Experts are meeting this week to look at what the world can do to help tackle climate change.
It's for Climate Week 2020, which is taking place in New York from September 21 to 27.
Run with the United Nations and the City of New York, the big Climate Week NYC conference aims to be a place to talk about amazing climate action and discuss how to do more.
Organisers say it's the "biggest global climate event of 2020".
Businesses, governments, universities, charities and individuals are taking part in the week-long events.
But because of coronavirus, the event will be held virtually this year.
Much of the discussion will be about the action that the world needs to take to tackle climate change, and how much action is actually being taken.
To illustrate this, climate campaigners unveiled a huge countdown clock on Saturday, showing how little time is left before global temperatures hit 1.5 degrees Celsius. They've also lit up lots of famous buildings in green.
The digital clock shows seven years and 102 days remain before average global temperatures, at current emission rates, reach those levels.
Keeping the global temperature increase to 1.5C is considered to be very important by climate scientists, in order to avoid some of the worst effects of climate change.
While the coronavirus pandemic has affected how this year's conference will work, it's also inspired a lot of discussions
Prince Charles has warned that the climate crisis will "dwarf" the impact of coronavirus.
The Prince of Wales, speaking via a recorded message from Birkhall in the grounds of Balmoral, said that "swift and immediate action" needs to take place.
The future king, who is 71 and a keen environmentalist, said the pandemic is a "window of opportunity" to reset the economy for a more "sustainable and inclusive" future. He called on business and political leaders to reshape economies to tackle the crisis - he's also met teenage climate activist Greta Thunberg.
Last month a study suggested the global lockdown will only have a very small impact on climate change but a green recovery could help avert climate change.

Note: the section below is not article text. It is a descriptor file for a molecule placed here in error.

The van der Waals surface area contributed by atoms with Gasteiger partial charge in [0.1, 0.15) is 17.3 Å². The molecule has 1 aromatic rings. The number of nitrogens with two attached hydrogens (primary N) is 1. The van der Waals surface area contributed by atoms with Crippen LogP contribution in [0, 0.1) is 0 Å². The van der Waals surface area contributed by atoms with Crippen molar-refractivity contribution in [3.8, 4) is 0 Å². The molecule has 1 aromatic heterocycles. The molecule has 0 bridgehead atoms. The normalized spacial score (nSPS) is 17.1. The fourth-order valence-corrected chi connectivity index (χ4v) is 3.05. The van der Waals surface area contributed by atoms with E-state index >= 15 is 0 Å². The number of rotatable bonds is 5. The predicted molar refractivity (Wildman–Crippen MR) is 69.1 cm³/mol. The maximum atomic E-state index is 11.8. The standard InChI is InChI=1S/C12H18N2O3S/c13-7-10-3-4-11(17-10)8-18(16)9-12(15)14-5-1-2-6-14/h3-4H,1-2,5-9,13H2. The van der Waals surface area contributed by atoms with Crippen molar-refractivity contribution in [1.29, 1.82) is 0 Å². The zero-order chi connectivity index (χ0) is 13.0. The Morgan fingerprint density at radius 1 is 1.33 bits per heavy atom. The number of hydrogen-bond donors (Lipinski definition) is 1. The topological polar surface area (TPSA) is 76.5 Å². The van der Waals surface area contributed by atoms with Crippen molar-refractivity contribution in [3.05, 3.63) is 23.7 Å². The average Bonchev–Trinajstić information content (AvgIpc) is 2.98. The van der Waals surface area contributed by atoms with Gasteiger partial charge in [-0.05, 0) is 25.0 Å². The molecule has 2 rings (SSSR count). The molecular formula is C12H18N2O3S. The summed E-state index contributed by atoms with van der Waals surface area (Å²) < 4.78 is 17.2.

There's growing concern among citizens all over the world about climate change, according to new global poll, but people who took part had very different ideas of how urgent action was to tackle the problem.
Big majorities in poorer countries strongly agreed with tackling climate change with the same effort as coronavirus, but in richer nations, the support for rapid action was less strong.
Across the 27 countries surveyed by the company Globescan, around 90% of people saw climate change as a very serious or somewhat serious problem. In the US this percentage rose from just over 60% in 2014, to 81% in June 2020
In India serious concerns over climate change have risen from 70% to 93%.
But when people were asked if their governments should tackle the issue with the same urgency as they've tackled the coronavirus pandemic, major differences between countries started to appear.
Japan, Sweden, Australia, the US and UK all have less than 45% of respondents strongly agreeing with urgent action but in Kenya, Mexico, Argentina, Turkey and Nigeria the figure was well above 70% in all of them.
Experts suggested that places that see more impact of climate change are more worried about it.
In the UK, just 13% of respondents said they were personally affected by rising temperatures, compared to 34% who said they were personally affected by the coronavirus pandemic.
But in Mexico, Turkey and Vietnam more than 50% of those polled said they had personal experience of climate change.